One of the characteristics that make zebrafish a fantastic model for research is that they spawn…a lot. A healthy female zebrafish can lay upwards of 1,000 eggs each week. By comparison, the mouse, another species widely used in research, may have a single 12-pup litter each month.
Sometimes, though, that isn’t enough. A researcher screening a library of chemicals for potential drugs, for instance, might need tens of thousands of zebrafish embryos, all at the same developmental stage, to have statistically meaningful results.
That researcher could really use the iSpawn.
Developed by Christian Lawrence and Isaac Adatto of Children’s Aquatic Resources Program and the laboratory of Leonard Zon, the iSpawn is a specialized breeding tank designed to take advantage of the zebrafish’s natural preference for breeding in shallow water. “Zebrafish are native to South Asia,” explains Lawrence, who manages the zebrafish facilities at Children’s Hospital Boston. “When the rainy season comes, you find them spawning in the shallow margins of rivers, ponds, rice paddies, any body of fresh water.
“What we’ve done,” he continues, “is take that knowledge of how the fish behave in the wild and applied to the laboratory setting.”
Building a better breeding tank
Typically when you want to breed zebrafish, you take males and females out of a housing tank and put them in a breeding tank overnight, separated by a mesh barrier. “Zebrafish prefer to spawn in the morning,” Lawrence says. “And you need to give them some time in the same tank to respond to each other’s pheromones. So we set the experiments up the night before.”
The next morning, you remove the barrier; the fish do the rest.
The problem with this 30-odd-year-old method is that getting enough zebrafish embryos to conduct a large-scale experiment can take dozens of tanks, several man-hours of labor to transfer the fish into the tanks, and – if you need developmentally synchronized embryos – a couple dozen people to remove the barriers nearly simultaneously in the morning.
Aside from its greater volume (the most recent version holds 100 liters of water and up to 250 fish at a time), what really sets the iSpawn apart is its sliding bottom insert. The insert has an undulating mesh floor reminiscent of the contours of a riverbank. You set experiments up much as you would in a standard tank, but in the morning you raise the insert to its shallowest setting, nearly beaching the fish in about a half-inch of water. “Almost immediately, the fish start spawning, and you can see embryos floating down to the bottom of the tank,” says Adatto. “It almost looks like it’s snowing.”
He’s not kidding. On a recent morning, Adatto and Lawrence treated me to a demonstration of the iSpawn. Sure enough, almost as soon as Adatto removed the separator and raised the insert, the tank started to resemble the inside of a snow globe.
The system holds much promise for genetic and stem cell researchers who use zebrafish. In a paper in PLoS ONE, Adatto, Lawrence, and Zon, director of Children’s Stem Cell Research Program and a leading authority on zebrafish as a research model, directly compared the iSpawn’s performance with that of the standard breeding practice, looking at parameters like the time needed to conduct a large-scale collection and the numbers of embryos collected. The iSpawn won hands down, allowing the team to collect double the number of fish embryos (8,400 versus 4,200) in a quarter of the time and less than one-fifth the amount of lab space.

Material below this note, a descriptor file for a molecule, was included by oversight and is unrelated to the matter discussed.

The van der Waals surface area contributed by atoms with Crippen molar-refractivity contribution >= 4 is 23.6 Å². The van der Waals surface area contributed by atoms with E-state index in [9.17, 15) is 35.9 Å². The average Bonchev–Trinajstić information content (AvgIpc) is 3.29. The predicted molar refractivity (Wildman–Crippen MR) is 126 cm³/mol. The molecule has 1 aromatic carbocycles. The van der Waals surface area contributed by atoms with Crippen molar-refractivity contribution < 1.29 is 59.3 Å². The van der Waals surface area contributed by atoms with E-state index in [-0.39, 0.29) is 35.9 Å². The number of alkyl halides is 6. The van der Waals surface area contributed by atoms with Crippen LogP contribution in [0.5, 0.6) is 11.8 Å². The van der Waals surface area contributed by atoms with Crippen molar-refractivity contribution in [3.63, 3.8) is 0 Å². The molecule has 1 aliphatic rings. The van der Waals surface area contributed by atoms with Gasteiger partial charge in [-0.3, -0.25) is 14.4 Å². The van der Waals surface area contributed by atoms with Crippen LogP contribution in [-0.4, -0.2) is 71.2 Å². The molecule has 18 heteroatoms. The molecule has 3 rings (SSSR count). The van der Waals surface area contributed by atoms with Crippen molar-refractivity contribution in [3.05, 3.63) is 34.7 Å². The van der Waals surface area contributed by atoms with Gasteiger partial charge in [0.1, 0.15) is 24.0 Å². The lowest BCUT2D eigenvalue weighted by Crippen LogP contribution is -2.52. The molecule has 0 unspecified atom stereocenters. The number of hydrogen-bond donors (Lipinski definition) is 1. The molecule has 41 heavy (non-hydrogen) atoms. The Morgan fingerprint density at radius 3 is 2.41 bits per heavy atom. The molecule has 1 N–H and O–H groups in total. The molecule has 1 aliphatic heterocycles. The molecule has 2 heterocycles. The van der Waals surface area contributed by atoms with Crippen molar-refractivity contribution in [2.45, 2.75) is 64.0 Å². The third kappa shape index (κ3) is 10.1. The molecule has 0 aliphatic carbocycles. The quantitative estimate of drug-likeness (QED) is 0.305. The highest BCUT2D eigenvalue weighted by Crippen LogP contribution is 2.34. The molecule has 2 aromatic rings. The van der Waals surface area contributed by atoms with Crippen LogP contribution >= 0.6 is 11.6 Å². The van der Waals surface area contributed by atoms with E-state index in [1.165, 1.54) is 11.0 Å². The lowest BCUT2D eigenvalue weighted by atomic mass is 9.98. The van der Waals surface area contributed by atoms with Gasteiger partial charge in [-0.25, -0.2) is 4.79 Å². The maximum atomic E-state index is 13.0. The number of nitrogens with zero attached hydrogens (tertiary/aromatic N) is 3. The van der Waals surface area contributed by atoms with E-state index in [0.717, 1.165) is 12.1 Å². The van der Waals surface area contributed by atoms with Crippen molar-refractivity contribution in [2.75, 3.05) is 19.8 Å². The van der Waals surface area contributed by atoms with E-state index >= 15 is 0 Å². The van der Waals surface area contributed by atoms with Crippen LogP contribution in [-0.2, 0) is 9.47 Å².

I asked Adatto to tell me the highest number of zebrafish embryos they’ve collected in one breeding session with the iSpawn. His answer: 10,000 in 10 minutes.
“The iSpawn is going to have a major impact on how researchers work with zebrafish, not only at Children’s but internationally,” Zon states. “The potential savings in time and efficiency is really significant and could speed up our ability to search for therapies through chemical screening.”
An evolving concept
The apparatus has come a long way from its humble beginnings. “A former Zon lab technician had noticed a spawning preference when she simply tilted a breeding tank to make one side more shallow,” Adatto relates. “I thought I could create something that would work for more than two or three fish. So I built a tank with a sliding insert using a five-gallon bucket, some mesh, hot glue, and a hacksaw.” It worked well enough that Adatto and Lawrence decided to try to scale it up into something that would be efficient enough for lab use.
Adatto and Lawrence worked with a plastics fabricator to develop several large-scale prototypes, and then with the hospital’s Technology and Innovation Development Office (TIDO) to license the design to Tecniplast, a manufacturer of animal care equipment for research. The company, which will further develop and market the iSpawn, unveiled its latest design at the recent European Zebrafish Meeting in Scotland.
Lawrence readily acknowledges that they’re not done learning about the principles of zebrafish behavior. “There is a staggering number of things about this fish and the way it behaves that we don’t yet understand,” he says. “So while the iSpawn has answered many questions, it’s actually opened up many, many more. There is a plethora of things that we could learn about their reproductive behavior that will hopefully help us make the iSpawn even more efficient in the future.”